Between my dad drag racing or it always being on TV, racing has been a part of my life for as long as I can remember.
In high school, after I learned one could make a living in the motorsport world as an engineer, a path appeared before me. I was the first person in my immediate family to go to college and while I was going to the University of North Carolina at Charlotte, I used design classes to design parts and start upgrading the car I had at the time.
I turned my street car into a race car, and by my senior year of college, I raced it for the first time.
After earning a B.S. in Mechanical Engineering, I accepted a job at Honda R&D. I packed up my car and left for Ohio.
I joined the Team Honda Research (THR) racing team in 2010 and from there, I eventually earned four SCCA National Championships, including two in the world’s first K20C1-swapped 10th-generation Civic Coupe.
It was a car I built from the ground up, on nights and weekends.
My wife still jokes about how neither she nor the dog was able to go into the living room for a month (the wiring of the car was carefully laid out on the couch) and how I took every single plastic bag in the house. My dream was to go pro, a dream that took some time, but it happened.
After racing at the amateur level for more than a decade, I made my debut as a pro driver in the TC America series in 2020, driving a 2019 HPD Turn-key Honda Civic Si in the TCA class.
My second event in St. Petersburg, Florida began—and ended—abruptly on March 13th, 2020, as the country began to shut down due to the emerging COVID-19 pandemic.
I spent the next few weeks competing in eSports / virtual racing for CrowdStrike, AWS, and DXDT–and wondering if my first season as a professional driver would also be my last.
Three months later, while most of the country was still shut down, the series was able to safely resume operations.
At the end of the season, I won the driver and team championship, as well as the rookie of the year award. It was incredible and I was fortunate that hard work combined with luck to end my freshman year in the series so well.
For 2021, I have moved up to the TC class and am driving the CrowdStrike/AWS/DXDT 2018 HPD Turn-key Honda Civic Type R.
I am still learning the car, but after three events I have scored three podiums and two wins, thanks to both the experience I gained last season and in a large part by the support offered by DXDT Racing.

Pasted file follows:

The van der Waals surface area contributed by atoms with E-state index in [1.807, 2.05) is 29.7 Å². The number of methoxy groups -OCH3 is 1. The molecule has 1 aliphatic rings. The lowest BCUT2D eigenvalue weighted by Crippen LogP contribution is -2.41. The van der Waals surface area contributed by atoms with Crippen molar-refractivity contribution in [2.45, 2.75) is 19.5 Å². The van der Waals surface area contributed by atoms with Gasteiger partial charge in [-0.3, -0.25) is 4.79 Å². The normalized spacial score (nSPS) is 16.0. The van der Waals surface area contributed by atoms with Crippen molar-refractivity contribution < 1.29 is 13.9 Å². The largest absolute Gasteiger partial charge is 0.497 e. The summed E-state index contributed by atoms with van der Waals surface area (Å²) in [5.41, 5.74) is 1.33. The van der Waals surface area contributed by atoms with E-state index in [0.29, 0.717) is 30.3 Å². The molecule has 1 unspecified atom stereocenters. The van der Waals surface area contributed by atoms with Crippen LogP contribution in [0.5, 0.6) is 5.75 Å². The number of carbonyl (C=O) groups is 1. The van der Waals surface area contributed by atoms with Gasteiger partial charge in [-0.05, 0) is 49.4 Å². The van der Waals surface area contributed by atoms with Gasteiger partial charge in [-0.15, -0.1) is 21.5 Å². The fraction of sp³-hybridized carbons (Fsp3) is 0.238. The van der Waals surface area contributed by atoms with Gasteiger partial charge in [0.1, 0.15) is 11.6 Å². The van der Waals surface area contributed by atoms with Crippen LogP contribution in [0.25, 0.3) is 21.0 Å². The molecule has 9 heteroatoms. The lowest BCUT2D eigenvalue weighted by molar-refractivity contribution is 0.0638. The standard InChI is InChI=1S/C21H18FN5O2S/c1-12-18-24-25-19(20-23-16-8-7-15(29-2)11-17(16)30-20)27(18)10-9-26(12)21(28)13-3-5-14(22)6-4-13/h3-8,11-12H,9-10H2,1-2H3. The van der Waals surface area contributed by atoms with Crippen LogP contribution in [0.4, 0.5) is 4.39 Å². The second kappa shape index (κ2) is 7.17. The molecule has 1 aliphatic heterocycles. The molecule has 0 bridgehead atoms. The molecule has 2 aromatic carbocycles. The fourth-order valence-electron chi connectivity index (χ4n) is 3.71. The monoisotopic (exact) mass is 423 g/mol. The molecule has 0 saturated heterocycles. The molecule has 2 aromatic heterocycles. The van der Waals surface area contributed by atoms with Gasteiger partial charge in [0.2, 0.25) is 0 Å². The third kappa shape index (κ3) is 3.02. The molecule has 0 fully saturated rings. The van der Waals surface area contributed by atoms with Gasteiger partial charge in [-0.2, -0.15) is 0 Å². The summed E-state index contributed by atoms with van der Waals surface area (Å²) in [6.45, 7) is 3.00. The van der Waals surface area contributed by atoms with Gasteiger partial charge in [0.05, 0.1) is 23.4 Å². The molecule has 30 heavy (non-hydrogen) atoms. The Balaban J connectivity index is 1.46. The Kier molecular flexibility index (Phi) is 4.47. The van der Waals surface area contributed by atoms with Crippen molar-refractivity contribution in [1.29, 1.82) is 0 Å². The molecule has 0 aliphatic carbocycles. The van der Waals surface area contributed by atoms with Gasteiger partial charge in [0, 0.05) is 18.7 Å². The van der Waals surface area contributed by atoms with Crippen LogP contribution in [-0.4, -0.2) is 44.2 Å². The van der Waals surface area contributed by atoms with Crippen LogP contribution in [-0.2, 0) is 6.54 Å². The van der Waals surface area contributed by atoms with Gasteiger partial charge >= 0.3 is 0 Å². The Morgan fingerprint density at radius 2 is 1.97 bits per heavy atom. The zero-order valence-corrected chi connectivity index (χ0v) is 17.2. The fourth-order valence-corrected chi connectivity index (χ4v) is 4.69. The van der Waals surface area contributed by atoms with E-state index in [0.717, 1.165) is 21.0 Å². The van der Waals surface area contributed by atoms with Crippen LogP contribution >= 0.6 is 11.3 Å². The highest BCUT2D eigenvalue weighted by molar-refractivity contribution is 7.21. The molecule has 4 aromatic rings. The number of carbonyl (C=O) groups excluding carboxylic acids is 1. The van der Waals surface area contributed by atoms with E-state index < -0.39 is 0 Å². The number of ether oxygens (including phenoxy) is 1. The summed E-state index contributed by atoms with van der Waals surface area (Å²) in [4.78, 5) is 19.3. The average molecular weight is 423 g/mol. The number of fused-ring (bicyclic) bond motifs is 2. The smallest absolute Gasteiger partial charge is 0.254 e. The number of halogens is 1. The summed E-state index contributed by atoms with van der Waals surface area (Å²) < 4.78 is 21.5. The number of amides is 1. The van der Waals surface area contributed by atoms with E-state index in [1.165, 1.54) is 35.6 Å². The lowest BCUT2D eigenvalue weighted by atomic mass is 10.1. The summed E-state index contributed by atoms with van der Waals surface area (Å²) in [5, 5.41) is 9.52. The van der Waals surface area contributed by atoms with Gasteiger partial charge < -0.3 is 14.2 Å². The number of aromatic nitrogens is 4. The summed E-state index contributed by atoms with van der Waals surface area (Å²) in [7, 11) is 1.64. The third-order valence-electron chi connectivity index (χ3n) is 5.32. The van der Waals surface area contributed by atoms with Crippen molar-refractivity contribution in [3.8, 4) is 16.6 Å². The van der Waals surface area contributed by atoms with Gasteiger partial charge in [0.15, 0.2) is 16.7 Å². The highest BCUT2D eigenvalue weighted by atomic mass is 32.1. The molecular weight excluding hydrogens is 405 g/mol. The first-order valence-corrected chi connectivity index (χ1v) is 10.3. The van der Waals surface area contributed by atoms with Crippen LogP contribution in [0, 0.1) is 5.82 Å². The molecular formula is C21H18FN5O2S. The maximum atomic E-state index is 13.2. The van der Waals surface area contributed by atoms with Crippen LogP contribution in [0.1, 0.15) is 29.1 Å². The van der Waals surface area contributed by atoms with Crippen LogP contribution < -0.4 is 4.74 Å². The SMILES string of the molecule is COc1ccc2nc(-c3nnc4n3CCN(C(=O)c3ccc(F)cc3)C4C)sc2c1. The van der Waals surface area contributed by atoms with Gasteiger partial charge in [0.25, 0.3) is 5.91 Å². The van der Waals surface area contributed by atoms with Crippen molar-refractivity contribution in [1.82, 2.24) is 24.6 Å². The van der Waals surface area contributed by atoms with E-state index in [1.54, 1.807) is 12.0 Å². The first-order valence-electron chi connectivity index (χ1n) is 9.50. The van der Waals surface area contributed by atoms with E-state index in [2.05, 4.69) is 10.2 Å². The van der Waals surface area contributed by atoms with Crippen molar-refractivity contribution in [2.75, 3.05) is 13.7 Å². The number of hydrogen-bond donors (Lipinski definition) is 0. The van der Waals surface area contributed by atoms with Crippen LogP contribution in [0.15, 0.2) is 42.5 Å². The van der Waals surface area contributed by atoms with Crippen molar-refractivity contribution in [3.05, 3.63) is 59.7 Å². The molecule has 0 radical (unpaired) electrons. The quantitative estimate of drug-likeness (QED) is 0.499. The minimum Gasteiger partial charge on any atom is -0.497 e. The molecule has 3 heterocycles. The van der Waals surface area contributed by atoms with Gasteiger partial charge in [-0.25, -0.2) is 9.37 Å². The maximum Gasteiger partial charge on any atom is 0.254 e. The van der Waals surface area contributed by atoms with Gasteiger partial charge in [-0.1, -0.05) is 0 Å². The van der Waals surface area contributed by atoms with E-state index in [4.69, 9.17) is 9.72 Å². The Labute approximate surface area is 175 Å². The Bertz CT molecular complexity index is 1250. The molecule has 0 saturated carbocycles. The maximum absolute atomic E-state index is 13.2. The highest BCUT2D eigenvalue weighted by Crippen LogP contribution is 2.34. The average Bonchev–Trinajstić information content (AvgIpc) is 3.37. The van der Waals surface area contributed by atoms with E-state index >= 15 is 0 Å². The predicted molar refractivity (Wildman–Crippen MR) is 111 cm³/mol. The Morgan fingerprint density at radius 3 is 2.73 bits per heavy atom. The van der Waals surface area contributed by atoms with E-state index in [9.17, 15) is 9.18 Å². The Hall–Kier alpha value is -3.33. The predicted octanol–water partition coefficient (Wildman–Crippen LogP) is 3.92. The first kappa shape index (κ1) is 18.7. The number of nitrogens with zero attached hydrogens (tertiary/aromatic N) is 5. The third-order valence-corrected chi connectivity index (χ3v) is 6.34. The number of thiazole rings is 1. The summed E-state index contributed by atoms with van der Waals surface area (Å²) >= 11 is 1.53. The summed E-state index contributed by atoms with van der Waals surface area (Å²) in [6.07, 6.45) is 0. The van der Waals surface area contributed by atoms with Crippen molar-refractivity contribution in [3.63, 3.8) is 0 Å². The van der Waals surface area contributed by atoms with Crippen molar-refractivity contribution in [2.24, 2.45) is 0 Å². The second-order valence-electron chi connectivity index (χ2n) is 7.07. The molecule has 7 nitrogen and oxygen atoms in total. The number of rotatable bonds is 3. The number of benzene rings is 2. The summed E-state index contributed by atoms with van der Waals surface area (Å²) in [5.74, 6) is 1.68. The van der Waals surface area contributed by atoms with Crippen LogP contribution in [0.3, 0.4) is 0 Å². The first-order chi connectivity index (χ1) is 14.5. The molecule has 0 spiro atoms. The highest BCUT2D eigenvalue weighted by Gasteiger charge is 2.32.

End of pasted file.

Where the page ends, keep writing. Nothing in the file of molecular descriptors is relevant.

As the “new guy” on the team, who, as an amateur racer, was used to doing it all, (driving and unloading the trailer, working on the car, and driving the car), either by myself or with my wife and/or my dad to help, I am stunned by the amount of talent and resources I benefit from or are in proximity to as a part of the DXDT Racing team.
DXDT offers incredible support and employs some of the most experienced and talented drivers and staff in the business.
Although I manage the engineering of my own race car, many members of the DXDT team have been extremely generous with me and willing to share observations, advice, or tips and tricks. I have a lot to figure out and am grateful DXDT is accelerating my learning curve.
I am very hands-on with my own race car, wearing multiple hats as the engineer, chief mechanic, and driver. However, the racing events are extremely busy and I can’t do it all by myself.
Through DXDT Racing, as well as CrowdStrike Racing and AWS, we work with Operation Motorsport, a non-profit with a mission to re-integrate military veterans into post-military life by partnering them with a motorsports team.
At each event, they “embed” their volunteers into a team. For the past two seasons, we have worked with one to two beneficiaries at each event, integrating them into our team for the weekend.
I can’t think of a more perfect fit–military veterans are cool under pressure and able to learn and execute on task quickly and efficiently. They are critical to our success and I’m happy DXDT has enabled us to support the organization.
Our last event at VIR started off well, as we had fans and friends in the paddock for the first time since 2020 and a great, major fundraising event with Operation Motorsport and the USO.
However, the race itself was a little troublesome–the heat, a broken damper, and both races ending under red flags due to accidents between other competitors. It didn’t give us the results we wanted but we learned a lot.
Also, fortunately, there is a long break before Road America in August so I will be prepared and ready to fight for podiums when we return to action.
During this transition between now and Road America I will participate in SRO’s new eSports sim racing program along with CrowdStrike Racing teammates Sam and Scott Michaels to fight for a virtual–but very real–championship.
Opportunities to gain skills and learn more about motorsports can be found in many places, and eSports sim racing is one of those places.
For my real-world racing, one of my goals this season is lofty–another championship–but I wouldn’t aim for anything less. Regardless of the final result, I am grateful to my sponsors, like DXDT Racing, CrowdStrike Racing, and AWS, for believing in me and allowing me to prove myself.
The year is halfway over and we’re just getting started. Follow along on the adventure–find all of the links on the homepage of KevinBoehm.com. You can also follow CrowdStrike Racing and DXDT Racing on their websites as well as Facebook, Twitter, and Instagram.